Can digital marketing nudge less active people into walking?


We are working with Walking for Health and ten boroughs to test Facebook advertising for local walking groups to see if digital marketing can help less active people get into walking.


Here, our Digital Marketing Lead, Chris Norfield begins to share some of what we have already learned from the pilot with the aim of making it simpler and easier for partners to use digital marketing to effectively promote activity sessions.

Did you know that the average Facebook user visits the site eight times a day, spending a total of 58 minutes on the site?

58 minutes is a huge chunk of our waking day. It’s nearly as much time as we spend eating and drinking (67 minuntes on average) and much more than the combined time spent reading, socialising or being active (40 minutes on average). Source: Similarweb.com.

Despite what you might have heard, it’s user base is continuing to grow, and it is still the social media platform with the largest and broadest audience. 77% of UK adults use Facebook every week. Even for the 50+ audience; 70% are online every day and seven million have a Facebook account. Source: PHE Marketing Strategy 2017-

From a marketing point of view this means that whatever audience you are trying to reach, a significant proportion of them are probably on. In a post back in July celebrating National Parks Week, I listed a few of the reasons why we should all be thinking about using Facebook advertising to reach potential participants for sport and physical activity sessions.

Why should we be thinking about using Facebook advertising to reach potential participants?

Facebook Ads are the easiest way to put information about your activity or programme, in front of the eyes of potential participants. Note: I’m specifically talking about paid Facebook ads, rather than posting to your organisation’s Facebook page followers.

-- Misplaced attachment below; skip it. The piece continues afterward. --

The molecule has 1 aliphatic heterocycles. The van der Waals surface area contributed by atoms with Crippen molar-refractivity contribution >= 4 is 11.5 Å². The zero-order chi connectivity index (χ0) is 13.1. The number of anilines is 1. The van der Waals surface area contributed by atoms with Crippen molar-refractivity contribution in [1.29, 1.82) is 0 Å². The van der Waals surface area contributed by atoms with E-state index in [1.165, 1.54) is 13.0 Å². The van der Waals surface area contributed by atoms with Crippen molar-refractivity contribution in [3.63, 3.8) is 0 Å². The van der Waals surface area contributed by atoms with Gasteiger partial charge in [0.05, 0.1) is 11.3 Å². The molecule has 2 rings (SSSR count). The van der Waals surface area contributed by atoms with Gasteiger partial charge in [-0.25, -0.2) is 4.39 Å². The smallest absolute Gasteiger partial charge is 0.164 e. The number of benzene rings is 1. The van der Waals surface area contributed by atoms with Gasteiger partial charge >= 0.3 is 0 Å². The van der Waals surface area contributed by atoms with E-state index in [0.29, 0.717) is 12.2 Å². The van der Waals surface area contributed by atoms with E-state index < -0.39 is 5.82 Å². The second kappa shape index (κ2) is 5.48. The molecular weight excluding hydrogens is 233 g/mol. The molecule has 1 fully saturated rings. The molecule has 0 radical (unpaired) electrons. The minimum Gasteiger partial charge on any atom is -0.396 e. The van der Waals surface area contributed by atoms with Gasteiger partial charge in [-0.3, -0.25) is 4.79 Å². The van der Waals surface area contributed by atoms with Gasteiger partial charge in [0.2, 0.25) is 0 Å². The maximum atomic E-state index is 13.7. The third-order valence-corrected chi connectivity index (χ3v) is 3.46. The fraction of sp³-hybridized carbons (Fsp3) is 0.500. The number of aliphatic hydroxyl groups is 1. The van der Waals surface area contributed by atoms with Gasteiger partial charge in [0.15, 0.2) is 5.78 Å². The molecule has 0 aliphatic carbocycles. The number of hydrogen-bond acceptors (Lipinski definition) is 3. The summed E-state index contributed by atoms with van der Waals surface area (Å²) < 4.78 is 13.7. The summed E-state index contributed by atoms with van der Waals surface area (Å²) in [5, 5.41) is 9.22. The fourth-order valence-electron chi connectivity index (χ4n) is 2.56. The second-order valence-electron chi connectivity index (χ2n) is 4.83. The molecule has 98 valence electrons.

Read this post from Make Sport Fun about why it’s probably not worth your time to promote your activities with normal Facebook posts. We’ve seen a few good examples of partners in the sector using Facebook ads (we’ll share some case studies in a future news post).

But when we spoke to local partners they consistently cited the same barriers. They said “we’d like to do some Facebook advertising, but…there is no one in the team with expertise to run a campaign, we don’t have a budget for Facebook ads, or our communications team won’t let us.”

Based on this feedback, we brought several local partners together and took the decision to run a Facebook ad campaign ourselves. We set ourselves the aim of learning what works, what doesn’t work, and shining a light on the exact steps needed to run an effective campaign.

“Over the last 6 months we’ve worked closely with local authorities to understand the barriers to using digital marketing to support people to get active. Local public health and leisure teams told us that they’d like to do more, but lacked the expertise and capacity to properly develop and run their own campaigns.

Based on this feedback we’ve brought several local partners together to trial Facebook advertising campaigns with the aim of learning what works, what doesn’t work and shining a light on the exact steps needed to run an effective campaign.”

Some of the key things we hope to learn and share

  • How do you set up Facebook ads that effectively target a less active audience?
  • What images, copy and videos work best to motivate them to act?
  • What budget do you need and how to allocate it effectively?

The steps of the digital marketing pilot

  1. We started by identifying a priority audience for the campaign – women aged 55+. This is an audience which is particularly active on Facebook and has a high proportion of less active people within it: 42 per cent of people aged 55 and over are inactive compared to 29 per cent of the adult population. Source: Active People Survey 10, Q2, 2015-16.

2. Next, we identified one specific activity that would be a good match for this audience – free weekly walking groups. We were looking for good quality physical activity opportunities, that we could be confident would be a positive first experience for a less active older person. We partnered with Walking for Health which accredits walking schemes, and this gave us a potential supply of over 200 weekly walks in London to promote.

3. Then we settled on the digital marketing tools we would use – Facebook lead ads + SMS + Email.

4. Finally, we recruited 10 local authorities who all committed a small budget to run the Facebook adverts in their boroughs; Camden, Kensington and Chelsea, Enfield, Harrow, Richmond, Wandsworth, Hackney, Ealing, Sutton and Haringey.


Over the next few months we will be sharing what we learn with the aim of making it simpler and easier for partners to use digital marketing to effectively promote local sport and activity sessions. If you want to find out more about our work in this space, send me an email at chris.norfield@londonsport.org.


Related articles